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Construction activity rises sharply again in December
By Simon Barry, Chief Economist, Ulster Bank
Jan 21, 2014

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The Irish construction sector recorded further strong growth of activity at the end of 2013 as new orders rose sharply again. Purchasing activity and employment increased as a result, while record optimism was registered. The Ulster Bank Construction Purchasing Managers’ Index® (PMI®) – a seasonally adjusted index designed to track changes in total construction activity – remained well above the 50.0 no-change mark in December, posting 58.3. Although this was lower than the reading of 58.8 in November, the index still pointed to a substantial increase in construction activity in Ireland. Confidence among clients had led to improved new order levels, thereby supporting growth of activity.

Commenting on the survey, Simon Barry, Chief Economist Republic of Ireland at Ulster Bank, noted that:

“The Irish construction sector continued to enjoy rising activity levels as 2013 drew to a close, according to the latest results of the Ulster Bank Construction PMI.  The headline PMI index edged lower in December but remains at elevated levels and continues to signal strong expansion in overall activity, as it has done for the past four months.  Home-building remains the strongest sub-sector, with the latest improvement in the Housing index taking the rate of expansion to its fastest in almost nine years.  Further solid gains were also recorded in Commercial activity, though survey respondents reported that activity on civil engineering projects continues to lag some way behind.

“Rising activity and a further sharp increase in new business levels have prompted firms to continue to expand their staffing levels: the survey showed a fourth consecutive monthly gain in employment, though the pace of increase eased slightly last month.  Looking to the year ahead, Irish construction firms are optimistic that the signs of improvement that took hold over the second half of last year will be sustained through 2014.  Indeed, sentiment around the 12-month outlook reached a second consecutive record high for the survey as two-thirds of firms indicated that they expect activity to be higher in a year’s time than in December.  Perceptions of improved conditions in the Irish economy generally along with opportunities in overseas markets were the main drivers of the high confidence levels, as Irish constructors clearly believe that their industry has turned the corner following what has been a brutal downturn for the sector.”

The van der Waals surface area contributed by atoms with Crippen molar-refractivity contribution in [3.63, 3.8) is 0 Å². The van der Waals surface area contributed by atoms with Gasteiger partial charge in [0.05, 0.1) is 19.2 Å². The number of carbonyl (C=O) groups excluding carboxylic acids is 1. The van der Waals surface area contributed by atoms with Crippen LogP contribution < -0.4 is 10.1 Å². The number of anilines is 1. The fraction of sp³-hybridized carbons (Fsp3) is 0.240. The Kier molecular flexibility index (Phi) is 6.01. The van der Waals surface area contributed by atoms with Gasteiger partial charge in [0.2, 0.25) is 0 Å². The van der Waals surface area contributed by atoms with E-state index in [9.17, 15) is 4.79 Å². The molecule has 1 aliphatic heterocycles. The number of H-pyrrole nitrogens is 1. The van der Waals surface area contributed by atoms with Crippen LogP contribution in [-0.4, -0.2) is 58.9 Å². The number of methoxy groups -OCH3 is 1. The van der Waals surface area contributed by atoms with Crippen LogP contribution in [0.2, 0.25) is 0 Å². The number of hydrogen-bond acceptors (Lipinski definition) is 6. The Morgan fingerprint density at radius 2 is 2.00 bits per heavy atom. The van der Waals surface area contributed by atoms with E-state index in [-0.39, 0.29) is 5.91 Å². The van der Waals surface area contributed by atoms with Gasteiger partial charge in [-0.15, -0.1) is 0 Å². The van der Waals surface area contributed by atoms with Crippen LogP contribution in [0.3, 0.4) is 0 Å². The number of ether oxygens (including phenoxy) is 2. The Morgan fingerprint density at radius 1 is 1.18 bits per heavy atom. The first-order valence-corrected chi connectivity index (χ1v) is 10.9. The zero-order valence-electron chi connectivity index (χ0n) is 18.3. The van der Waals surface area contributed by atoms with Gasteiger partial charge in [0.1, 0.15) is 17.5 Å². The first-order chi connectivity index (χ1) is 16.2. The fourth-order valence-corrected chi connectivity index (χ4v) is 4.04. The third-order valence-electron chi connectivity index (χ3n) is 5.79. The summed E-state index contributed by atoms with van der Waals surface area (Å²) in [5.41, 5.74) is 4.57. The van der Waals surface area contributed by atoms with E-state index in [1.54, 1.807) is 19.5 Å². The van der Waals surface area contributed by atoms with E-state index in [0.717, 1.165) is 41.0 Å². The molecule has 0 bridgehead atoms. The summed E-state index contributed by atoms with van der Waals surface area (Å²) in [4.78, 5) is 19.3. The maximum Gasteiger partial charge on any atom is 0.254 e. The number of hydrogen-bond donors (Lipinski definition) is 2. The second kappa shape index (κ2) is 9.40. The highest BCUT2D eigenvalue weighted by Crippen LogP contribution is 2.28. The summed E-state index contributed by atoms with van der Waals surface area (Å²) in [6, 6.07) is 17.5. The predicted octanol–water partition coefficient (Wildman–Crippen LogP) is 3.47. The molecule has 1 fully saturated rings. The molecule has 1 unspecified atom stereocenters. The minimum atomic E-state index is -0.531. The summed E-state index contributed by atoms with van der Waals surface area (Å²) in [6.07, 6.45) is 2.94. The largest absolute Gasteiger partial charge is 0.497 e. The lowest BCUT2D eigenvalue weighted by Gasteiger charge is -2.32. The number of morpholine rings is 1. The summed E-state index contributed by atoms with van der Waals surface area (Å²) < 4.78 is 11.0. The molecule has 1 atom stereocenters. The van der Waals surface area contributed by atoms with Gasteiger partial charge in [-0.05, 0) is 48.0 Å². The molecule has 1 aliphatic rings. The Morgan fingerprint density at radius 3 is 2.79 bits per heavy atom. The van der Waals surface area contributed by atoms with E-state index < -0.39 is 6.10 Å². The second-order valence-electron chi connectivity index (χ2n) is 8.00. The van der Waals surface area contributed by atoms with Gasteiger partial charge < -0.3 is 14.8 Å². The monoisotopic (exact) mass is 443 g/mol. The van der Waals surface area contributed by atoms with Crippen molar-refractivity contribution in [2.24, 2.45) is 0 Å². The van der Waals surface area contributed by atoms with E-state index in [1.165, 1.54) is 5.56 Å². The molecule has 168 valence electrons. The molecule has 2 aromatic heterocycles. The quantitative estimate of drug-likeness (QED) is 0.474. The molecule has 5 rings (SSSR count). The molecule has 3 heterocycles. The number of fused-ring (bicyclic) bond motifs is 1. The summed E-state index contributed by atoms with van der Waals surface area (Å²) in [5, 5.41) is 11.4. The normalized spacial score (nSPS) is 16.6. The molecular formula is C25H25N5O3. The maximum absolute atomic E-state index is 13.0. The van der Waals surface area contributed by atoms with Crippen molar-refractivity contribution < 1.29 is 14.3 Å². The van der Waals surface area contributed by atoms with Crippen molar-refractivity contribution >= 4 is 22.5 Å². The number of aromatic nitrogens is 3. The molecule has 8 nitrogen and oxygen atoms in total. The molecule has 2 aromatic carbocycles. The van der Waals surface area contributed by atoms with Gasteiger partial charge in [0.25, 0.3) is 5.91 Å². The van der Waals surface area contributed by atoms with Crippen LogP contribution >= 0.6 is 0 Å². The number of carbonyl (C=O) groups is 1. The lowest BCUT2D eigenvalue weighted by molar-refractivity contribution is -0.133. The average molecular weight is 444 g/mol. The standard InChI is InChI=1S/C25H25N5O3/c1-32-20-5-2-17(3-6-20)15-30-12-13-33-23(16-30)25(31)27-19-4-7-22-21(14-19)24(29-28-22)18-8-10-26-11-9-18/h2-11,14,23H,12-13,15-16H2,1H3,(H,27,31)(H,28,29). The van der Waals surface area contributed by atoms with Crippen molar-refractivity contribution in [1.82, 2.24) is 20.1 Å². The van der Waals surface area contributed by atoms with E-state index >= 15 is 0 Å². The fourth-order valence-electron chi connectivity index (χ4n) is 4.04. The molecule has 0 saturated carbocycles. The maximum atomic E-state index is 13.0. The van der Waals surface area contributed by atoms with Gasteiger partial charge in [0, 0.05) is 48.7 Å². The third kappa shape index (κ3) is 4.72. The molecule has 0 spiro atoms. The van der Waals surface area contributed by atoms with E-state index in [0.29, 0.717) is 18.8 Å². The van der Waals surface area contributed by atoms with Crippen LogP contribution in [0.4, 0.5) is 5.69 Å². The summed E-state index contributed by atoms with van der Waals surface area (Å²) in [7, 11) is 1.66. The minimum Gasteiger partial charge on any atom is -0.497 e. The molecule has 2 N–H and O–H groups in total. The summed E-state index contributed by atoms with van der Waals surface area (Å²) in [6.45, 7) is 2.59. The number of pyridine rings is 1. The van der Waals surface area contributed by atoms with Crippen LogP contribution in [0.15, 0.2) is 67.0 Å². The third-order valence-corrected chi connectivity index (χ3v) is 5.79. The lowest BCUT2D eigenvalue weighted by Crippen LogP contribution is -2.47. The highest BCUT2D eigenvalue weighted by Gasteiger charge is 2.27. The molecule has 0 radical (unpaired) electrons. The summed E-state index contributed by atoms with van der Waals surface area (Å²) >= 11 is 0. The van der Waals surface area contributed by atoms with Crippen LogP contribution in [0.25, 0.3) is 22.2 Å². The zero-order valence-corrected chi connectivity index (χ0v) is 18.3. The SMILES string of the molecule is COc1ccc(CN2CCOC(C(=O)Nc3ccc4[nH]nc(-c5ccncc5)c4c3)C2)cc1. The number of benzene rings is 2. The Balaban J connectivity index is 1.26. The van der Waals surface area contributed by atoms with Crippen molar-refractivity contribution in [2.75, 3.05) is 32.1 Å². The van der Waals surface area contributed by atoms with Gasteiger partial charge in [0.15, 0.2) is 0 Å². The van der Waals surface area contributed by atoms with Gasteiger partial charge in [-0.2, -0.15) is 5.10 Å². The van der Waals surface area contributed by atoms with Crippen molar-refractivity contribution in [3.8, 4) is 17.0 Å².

Housing activity rises at second-fastest pace in series history
The overall rise in activity was again centred on the residential and commercial sectors, with rates of expansion quickening across both sectors in December. On the other hand, civil engineering activity continued to fall, and at a sharper pace.

Strong increase in new orders
New orders rose substantially again in December, extending the current sequence of growth to six months. The rate of expansion was only slightly weaker than that seen in November, which was the strongest since October 2006. Panellists reported improved tender availability and greater success in securing new projects.

Survey-record optimism
Latest data suggested that construction firms expect growth of activity to continue during 2014. Sentiment was the highest in the survey’s history, with improving economic conditions the main driver of optimism. Constructors also predicted that more work overseas would support growth of activity. Two-thirds of respondents forecast activity to be higher in 12 months’ time than current levels.

Constructors record further job creation
Rising workloads led construction companies to increase their staffing levels for the fourth successive month. That said, the rate of job creation was modest, having slowed from the solid pace seen during November.

Purchasing activity rises sharply
Increased demand also contributed to a further sharp rise in purchasing activity during December. Rising demand for inputs imparted pressure on capacity at suppliers, and a lack of stock resulted in a solid lengthening of delivery times which was the strongest since August.

A fourth consecutive monthly increase in input prices was recorded by construction firms in December, although the rate of inflation eased for the second month running and was broadly in line with the long-run series average.

Simon Barry
Chief Economist Republic of Ireland
Ulster Bank
t: 01 6431553
m: 086 3410142
g: 01 6431688

3rd Floor Dealing Room
Ulster Bank Group Centre
George's Quay, Dublin 2

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